From time to time, I find myself relying heavily on the advice of a vendor or shopkeeper when it comes to products or services I buy. It is because I am requiring expertise that I don't have or have ready access to. Electricians, painters and anything to do with motor vehicles are good examples.
If you or your staff are in a position to offer specialist service or advice, it is really important that when questions are answered that the answers themselves are complete and accurate. Anything and everything that a customer should know should be communicated. My modus operandi if asked a question to which I am not sure of the answer is to say "I don't know, I will find out and let you know" or to recommend someone else who will know the answer.
A really good example for me was in the simple act of purchasing a set of headphones for gym use, because the specific set required had to be excellent and particularly robust. The reasons being that a) the music in gyms is dire at best and b) it's no good having your headphones falling off "mid-set".
The ever-alert squad at Noel Leeming was well informed — they recommended and sold me the best set for the job. Unfortunately, I quickly lost the headphones so I expect to be returning shortly to purchase another set — not even the greatest salesperson can stop you from leaving a small appliance on the roof of your car.
I have also experienced the other side of this recently, where I have received representations about a product or service which have proved to be false or short of fact — and do you think I will be buying those products again? Uh, no.
It is interesting, also, that the incidence of being told absolute rubbish about products increases the bigger the store. I remember a store from a national chain selling me an outdoor umbrella that would have "a lifetime of 10 years" and it didn't see more than three. The other place where this is rife is in the "e" sector — in particular apps and software promise the world and, in reality, deliver very little.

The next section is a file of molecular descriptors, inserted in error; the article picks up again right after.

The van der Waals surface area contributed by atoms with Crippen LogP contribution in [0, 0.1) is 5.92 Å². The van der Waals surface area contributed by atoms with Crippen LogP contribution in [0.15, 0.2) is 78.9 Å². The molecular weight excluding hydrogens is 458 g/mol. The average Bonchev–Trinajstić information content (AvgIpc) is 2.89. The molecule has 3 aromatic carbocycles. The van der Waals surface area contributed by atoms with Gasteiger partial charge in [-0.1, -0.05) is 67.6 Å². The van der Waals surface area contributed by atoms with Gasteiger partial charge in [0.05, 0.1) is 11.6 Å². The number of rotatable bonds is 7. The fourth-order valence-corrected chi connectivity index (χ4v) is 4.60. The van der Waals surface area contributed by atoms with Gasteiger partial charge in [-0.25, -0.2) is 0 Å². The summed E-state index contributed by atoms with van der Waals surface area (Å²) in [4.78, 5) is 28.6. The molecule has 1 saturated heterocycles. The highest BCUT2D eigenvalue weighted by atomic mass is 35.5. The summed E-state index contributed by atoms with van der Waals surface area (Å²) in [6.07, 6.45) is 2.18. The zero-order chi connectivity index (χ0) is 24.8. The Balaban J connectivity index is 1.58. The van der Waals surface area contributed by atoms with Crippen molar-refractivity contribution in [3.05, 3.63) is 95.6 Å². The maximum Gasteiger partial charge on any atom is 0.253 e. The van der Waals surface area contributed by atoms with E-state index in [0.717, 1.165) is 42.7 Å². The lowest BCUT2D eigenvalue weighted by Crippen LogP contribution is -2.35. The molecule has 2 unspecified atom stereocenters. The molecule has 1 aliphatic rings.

Unfortunately, it is clear that some businesses operate on a "single sale" philosophy and are happy risk overselling a product — they will take the negative feedback which results as a "given". I personally don't understand this, because in any business it is all about relationships and making sure you do everything in your power to maintain a positive one. Why would anyone risk bad reviews and/or people referring others away from a business? Especially in a smaller market like ours, as news of bad service travels — let alone with "e" businesses now making competitors easier to access.
If your competitors operate this way, then it is good news for you! This is also an opportunity to develop a point of difference for Whanganui businesses.
So it's important to have excellent customer service but remember that also includes being true to your customers and true about the products or services themselves.
Balance Consulting is a Whanganui consultancy specialising in business strategy, process excellence and leadership mentoring — contact Russell on 021 244 2421 or John Taylor on 027 499 5872.